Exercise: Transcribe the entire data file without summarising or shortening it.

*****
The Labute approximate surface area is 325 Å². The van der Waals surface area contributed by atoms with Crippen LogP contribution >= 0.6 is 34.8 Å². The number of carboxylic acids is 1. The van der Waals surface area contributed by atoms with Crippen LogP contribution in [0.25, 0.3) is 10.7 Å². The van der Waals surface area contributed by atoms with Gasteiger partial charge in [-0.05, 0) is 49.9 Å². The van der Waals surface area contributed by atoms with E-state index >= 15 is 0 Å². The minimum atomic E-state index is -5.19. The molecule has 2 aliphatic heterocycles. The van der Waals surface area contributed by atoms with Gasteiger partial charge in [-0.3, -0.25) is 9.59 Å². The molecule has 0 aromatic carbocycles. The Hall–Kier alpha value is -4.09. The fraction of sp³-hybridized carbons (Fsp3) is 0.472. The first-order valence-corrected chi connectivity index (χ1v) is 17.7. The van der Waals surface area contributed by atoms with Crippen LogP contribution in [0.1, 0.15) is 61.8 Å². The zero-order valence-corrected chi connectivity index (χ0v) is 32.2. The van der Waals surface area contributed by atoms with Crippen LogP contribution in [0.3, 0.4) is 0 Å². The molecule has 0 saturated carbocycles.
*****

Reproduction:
The Labute approximate surface area is 325 Å². The van der Waals surface area contributed by atoms with Crippen LogP contribution >= 0.6 is 34.8 Å². The number of carboxylic acids is 1. The van der Waals surface area contributed by atoms with Crippen LogP contribution in [0.25, 0.3) is 10.7 Å². The van der Waals surface area contributed by atoms with Gasteiger partial charge in [-0.05, 0) is 49.9 Å². The van der Waals surface area contributed by atoms with E-state index >= 15 is 0 Å². The minimum atomic E-state index is -5.19. The molecule has 2 aliphatic heterocycles. The van der Waals surface area contributed by atoms with Gasteiger partial charge in [-0.3, -0.25) is 9.59 Å². The molecule has 0 aromatic carbocycles. The Hall–Kier alpha value is -4.09. The fraction of sp³-hybridized carbons (Fsp3) is 0.472. The first-order valence-corrected chi connectivity index (χ1v) is 17.7. The van der Waals surface area contributed by atoms with Crippen LogP contribution in [0.1, 0.15) is 61.8 Å². The zero-order valence-corrected chi connectivity index (χ0v) is 32.2. The van der Waals surface area contributed by atoms with Crippen LogP contribution in [0.3, 0.4) is 0 Å². The molecule has 0 saturated carbocycles.